Ultimately, though, for me reading Radio Benjamin was less about getting educated about the formal features of the medium, or the early history of radio in Germany, than plunging into the capabilities and talents of Benjamin as a writer. These are not literary-critical or philosophical essays; they are constructed and disciplined in different ways – and effectively, competently so, showing Benjamin’s much greater range than simply that of a cultural theorist. Again, though, there’s little consistency in content between the writings in the collection, apart from the fact that they were all written for (or on) radio. As mentioned, there is a kind of arc that can be discerned through the thirty-odd Youth Hour talks at the beginning; and there are worse ways of expanding your horizons with random trivia – I love random trivia, so I enjoyed them, though of course tastes may differ. (Interestingly, the “talks for adults” included in the collection seem much less organised and engaging; they might try to present more complex arguments, but they still feel considerably less polished than the Youth Hour stuff.) When the materials are all put together, though, it feels more like a collection of curiosities than a volume with any sort of consistency. Interesting, but perhaps not for everyone, and perhaps not to be read linearly or as a typical non-fiction work – and certainly not if you’re looking for more cerebral offerings.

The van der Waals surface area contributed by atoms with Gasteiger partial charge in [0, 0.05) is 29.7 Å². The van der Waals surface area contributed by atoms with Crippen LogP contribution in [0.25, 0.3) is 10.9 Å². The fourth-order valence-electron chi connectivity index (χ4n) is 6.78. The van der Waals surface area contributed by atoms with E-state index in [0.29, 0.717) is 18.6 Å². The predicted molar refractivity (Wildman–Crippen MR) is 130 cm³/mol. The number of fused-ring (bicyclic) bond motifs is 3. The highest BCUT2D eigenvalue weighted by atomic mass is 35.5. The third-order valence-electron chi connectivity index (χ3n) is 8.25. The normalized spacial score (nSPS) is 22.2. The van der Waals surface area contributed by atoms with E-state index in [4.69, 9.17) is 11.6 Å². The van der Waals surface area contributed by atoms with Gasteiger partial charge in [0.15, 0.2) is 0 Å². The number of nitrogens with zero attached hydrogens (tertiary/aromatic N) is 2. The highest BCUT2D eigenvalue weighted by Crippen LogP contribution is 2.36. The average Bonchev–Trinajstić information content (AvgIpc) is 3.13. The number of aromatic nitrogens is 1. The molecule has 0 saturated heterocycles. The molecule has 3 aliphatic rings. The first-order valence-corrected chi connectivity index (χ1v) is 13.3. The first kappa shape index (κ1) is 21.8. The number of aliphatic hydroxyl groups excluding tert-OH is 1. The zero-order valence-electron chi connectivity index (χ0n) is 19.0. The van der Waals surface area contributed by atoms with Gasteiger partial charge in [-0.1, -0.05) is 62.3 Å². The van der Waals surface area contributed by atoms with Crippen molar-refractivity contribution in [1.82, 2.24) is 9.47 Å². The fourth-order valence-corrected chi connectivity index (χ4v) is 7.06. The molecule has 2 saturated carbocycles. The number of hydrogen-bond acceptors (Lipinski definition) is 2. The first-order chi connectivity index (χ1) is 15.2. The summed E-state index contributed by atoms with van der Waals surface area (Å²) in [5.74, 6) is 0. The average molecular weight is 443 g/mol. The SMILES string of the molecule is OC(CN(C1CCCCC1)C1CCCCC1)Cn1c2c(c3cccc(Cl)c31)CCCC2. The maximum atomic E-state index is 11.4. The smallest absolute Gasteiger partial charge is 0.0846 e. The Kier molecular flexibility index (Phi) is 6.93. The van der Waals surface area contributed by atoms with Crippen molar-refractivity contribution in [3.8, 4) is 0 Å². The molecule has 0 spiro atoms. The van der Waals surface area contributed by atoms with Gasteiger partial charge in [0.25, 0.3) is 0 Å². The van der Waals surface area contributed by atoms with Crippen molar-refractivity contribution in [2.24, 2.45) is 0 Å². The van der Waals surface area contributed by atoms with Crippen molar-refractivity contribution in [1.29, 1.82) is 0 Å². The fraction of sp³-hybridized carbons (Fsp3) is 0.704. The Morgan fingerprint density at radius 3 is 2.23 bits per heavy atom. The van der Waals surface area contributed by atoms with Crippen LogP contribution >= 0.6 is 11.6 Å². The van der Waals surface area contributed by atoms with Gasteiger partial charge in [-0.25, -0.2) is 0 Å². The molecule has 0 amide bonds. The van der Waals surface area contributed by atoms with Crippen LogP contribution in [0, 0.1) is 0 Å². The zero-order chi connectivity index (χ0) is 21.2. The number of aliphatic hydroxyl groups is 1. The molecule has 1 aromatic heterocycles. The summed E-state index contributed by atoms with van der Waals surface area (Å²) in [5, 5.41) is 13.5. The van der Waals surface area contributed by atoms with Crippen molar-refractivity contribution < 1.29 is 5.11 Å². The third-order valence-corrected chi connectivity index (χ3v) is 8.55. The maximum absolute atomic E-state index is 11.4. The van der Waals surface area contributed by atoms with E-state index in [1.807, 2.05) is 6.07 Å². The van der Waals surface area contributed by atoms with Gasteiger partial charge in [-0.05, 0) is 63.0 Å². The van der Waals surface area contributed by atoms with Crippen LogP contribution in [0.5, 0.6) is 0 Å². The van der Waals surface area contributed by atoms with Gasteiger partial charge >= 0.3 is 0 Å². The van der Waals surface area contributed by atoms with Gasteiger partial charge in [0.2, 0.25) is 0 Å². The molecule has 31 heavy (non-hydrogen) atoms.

Verdict: recommended… with reservations (and maybe only if you’re a fan of Benjamin’s).


Review: African Titanics, by Abu Bakr Khaal (2008 / 2014)

~ African Titanics ( تيتانيكات أفريقية, Tiitaaniikaat afriqiyya; 2008), by Abu Bakr Khaal. Translated from Arabic by Charis Bredin (Darf Publishers, 2014). ~



It’s difficult for me to put out an unequivocal judgment on African Titanics. On the one hand, it’s a pretty singular book: a dense, intense, often poetic narrative of an illegal migrant’s adventures, en route from Africa to Europe; a topic which arousing more and more social political interest with every overcrowded “Titanic” (as Titanics’ protagonist, like Khaal himself an emigrant from Eritrea, calls them) rescued in the Mediterranean. Still, its terseness didn’t really allow the ideas to be developed as fully as I might have wished. That there is a voice speaking on the subject is itself important; and Khaal’s is a singular, and very memorable, contribution – though probably not the definitive one (see below though for why I think this might ultimately be a good thing).

The core of Titanics is composed from episodes taken from the experience of the narrator – the Eritrean Abdar – and other migrants as they cross the expanses of north-eastern Africa on their way to the promised land of Europe. This final goal is never questioned; we’re made to feel as if all the migrants are on some sort of quest, drawn into a larger, almost mythic narrative that sets countless trials and obstacles in their path. There are hellish desert journeys, in jeeps pursued by bandits, with not enough food and water; a thriller-like border crossing during a storm in Tunisia; holding on for dear life in a leaking fishing boat in the Mediterranean. People die, often in gruesome ways, and the narrator gives us just enough background on each to make the loss have an impact. Abdar himself never even makes it to the final, “Titanic” stage of the journey; after deportations in North Africa he returns, ostensibly, back to Eritrea, richer at the very least for the experience and – more importantly, for the novel’s themes and structure – the stories passed on to him by his various journey-mates and that are recounted in the book, often at some length.